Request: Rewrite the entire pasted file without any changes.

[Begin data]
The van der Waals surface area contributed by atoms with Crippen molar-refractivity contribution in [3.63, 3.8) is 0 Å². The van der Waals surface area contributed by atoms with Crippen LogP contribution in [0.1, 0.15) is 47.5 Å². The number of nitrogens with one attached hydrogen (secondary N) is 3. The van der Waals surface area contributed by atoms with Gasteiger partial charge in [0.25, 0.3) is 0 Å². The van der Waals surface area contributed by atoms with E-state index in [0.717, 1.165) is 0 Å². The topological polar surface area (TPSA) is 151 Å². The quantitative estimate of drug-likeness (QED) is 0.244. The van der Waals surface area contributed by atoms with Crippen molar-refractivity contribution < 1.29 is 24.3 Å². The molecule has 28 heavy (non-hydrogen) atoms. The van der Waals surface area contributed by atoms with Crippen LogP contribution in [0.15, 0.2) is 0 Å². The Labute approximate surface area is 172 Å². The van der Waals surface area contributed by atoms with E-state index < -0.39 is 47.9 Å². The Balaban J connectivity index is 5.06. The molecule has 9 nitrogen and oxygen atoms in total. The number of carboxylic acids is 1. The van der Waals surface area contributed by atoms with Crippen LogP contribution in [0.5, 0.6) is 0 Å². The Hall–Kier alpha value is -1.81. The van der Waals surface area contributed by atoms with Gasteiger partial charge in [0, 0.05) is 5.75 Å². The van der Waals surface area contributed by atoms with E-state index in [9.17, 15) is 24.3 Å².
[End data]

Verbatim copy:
The van der Waals surface area contributed by atoms with Crippen molar-refractivity contribution in [3.63, 3.8) is 0 Å². The van der Waals surface area contributed by atoms with Crippen LogP contribution in [0.1, 0.15) is 47.5 Å². The number of nitrogens with one attached hydrogen (secondary N) is 3. The van der Waals surface area contributed by atoms with Gasteiger partial charge in [0.25, 0.3) is 0 Å². The van der Waals surface area contributed by atoms with E-state index in [0.717, 1.165) is 0 Å². The topological polar surface area (TPSA) is 151 Å². The quantitative estimate of drug-likeness (QED) is 0.244. The van der Waals surface area contributed by atoms with Crippen molar-refractivity contribution < 1.29 is 24.3 Å². The molecule has 28 heavy (non-hydrogen) atoms. The van der Waals surface area contributed by atoms with Crippen LogP contribution in [0.15, 0.2) is 0 Å². The Labute approximate surface area is 172 Å². The van der Waals surface area contributed by atoms with E-state index < -0.39 is 47.9 Å². The Balaban J connectivity index is 5.06. The molecule has 9 nitrogen and oxygen atoms in total. The number of carboxylic acids is 1. The van der Waals surface area contributed by atoms with Crippen LogP contribution in [0.5, 0.6) is 0 Å². The Hall–Kier alpha value is -1.81. The van der Waals surface area contributed by atoms with Gasteiger partial charge in [0, 0.05) is 5.75 Å². The van der Waals surface area contributed by atoms with E-state index in [9.17, 15) is 24.3 Å².